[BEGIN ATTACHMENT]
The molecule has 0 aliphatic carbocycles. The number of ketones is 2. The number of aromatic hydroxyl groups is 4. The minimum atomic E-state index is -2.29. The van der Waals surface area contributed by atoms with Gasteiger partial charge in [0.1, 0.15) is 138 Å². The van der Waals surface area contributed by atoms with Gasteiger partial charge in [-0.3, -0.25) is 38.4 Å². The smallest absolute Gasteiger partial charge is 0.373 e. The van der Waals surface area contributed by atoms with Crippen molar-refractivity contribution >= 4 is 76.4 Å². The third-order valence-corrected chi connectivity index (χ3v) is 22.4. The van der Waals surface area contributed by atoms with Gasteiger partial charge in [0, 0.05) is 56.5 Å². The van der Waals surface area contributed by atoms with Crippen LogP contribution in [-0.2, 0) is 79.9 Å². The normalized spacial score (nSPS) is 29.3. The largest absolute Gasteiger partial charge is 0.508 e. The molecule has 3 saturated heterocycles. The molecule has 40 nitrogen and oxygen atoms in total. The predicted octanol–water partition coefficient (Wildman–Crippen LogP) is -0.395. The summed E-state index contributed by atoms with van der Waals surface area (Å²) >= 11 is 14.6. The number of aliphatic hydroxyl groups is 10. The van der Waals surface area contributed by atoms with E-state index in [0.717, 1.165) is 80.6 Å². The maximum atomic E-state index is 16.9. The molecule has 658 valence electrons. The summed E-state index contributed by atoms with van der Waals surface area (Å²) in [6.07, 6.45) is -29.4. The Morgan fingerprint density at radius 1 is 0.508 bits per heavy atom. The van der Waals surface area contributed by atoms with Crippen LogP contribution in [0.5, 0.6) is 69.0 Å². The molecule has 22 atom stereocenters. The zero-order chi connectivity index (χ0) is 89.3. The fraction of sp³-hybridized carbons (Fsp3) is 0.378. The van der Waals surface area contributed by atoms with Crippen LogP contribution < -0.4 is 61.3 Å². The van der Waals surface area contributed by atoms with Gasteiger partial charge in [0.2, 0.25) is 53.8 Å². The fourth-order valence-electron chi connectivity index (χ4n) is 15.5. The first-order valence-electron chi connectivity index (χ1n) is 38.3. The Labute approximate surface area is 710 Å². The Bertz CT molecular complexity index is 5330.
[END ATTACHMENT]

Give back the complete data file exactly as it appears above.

The molecule has 0 aliphatic carbocycles. The number of ketones is 2. The number of aromatic hydroxyl groups is 4. The minimum atomic E-state index is -2.29. The van der Waals surface area contributed by atoms with Gasteiger partial charge in [0.1, 0.15) is 138 Å². The van der Waals surface area contributed by atoms with Gasteiger partial charge in [-0.3, -0.25) is 38.4 Å². The smallest absolute Gasteiger partial charge is 0.373 e. The van der Waals surface area contributed by atoms with Crippen molar-refractivity contribution >= 4 is 76.4 Å². The third-order valence-corrected chi connectivity index (χ3v) is 22.4. The van der Waals surface area contributed by atoms with Gasteiger partial charge in [0, 0.05) is 56.5 Å². The van der Waals surface area contributed by atoms with Crippen LogP contribution in [-0.2, 0) is 79.9 Å². The normalized spacial score (nSPS) is 29.3. The largest absolute Gasteiger partial charge is 0.508 e. The molecule has 3 saturated heterocycles. The molecule has 40 nitrogen and oxygen atoms in total. The predicted octanol–water partition coefficient (Wildman–Crippen LogP) is -0.395. The summed E-state index contributed by atoms with van der Waals surface area (Å²) >= 11 is 14.6. The number of aliphatic hydroxyl groups is 10. The van der Waals surface area contributed by atoms with E-state index in [0.717, 1.165) is 80.6 Å². The maximum atomic E-state index is 16.9. The molecule has 658 valence electrons. The summed E-state index contributed by atoms with van der Waals surface area (Å²) in [6.07, 6.45) is -29.4. The Morgan fingerprint density at radius 1 is 0.508 bits per heavy atom. The van der Waals surface area contributed by atoms with Crippen LogP contribution in [0.5, 0.6) is 69.0 Å². The molecule has 22 atom stereocenters. The zero-order chi connectivity index (χ0) is 89.3. The fraction of sp³-hybridized carbons (Fsp3) is 0.378. The van der Waals surface area contributed by atoms with Crippen LogP contribution < -0.4 is 61.3 Å². The van der Waals surface area contributed by atoms with Gasteiger partial charge in [0.2, 0.25) is 53.8 Å². The fourth-order valence-electron chi connectivity index (χ4n) is 15.5. The first-order valence-electron chi connectivity index (χ1n) is 38.3. The Labute approximate surface area is 710 Å². The Bertz CT molecular complexity index is 5330.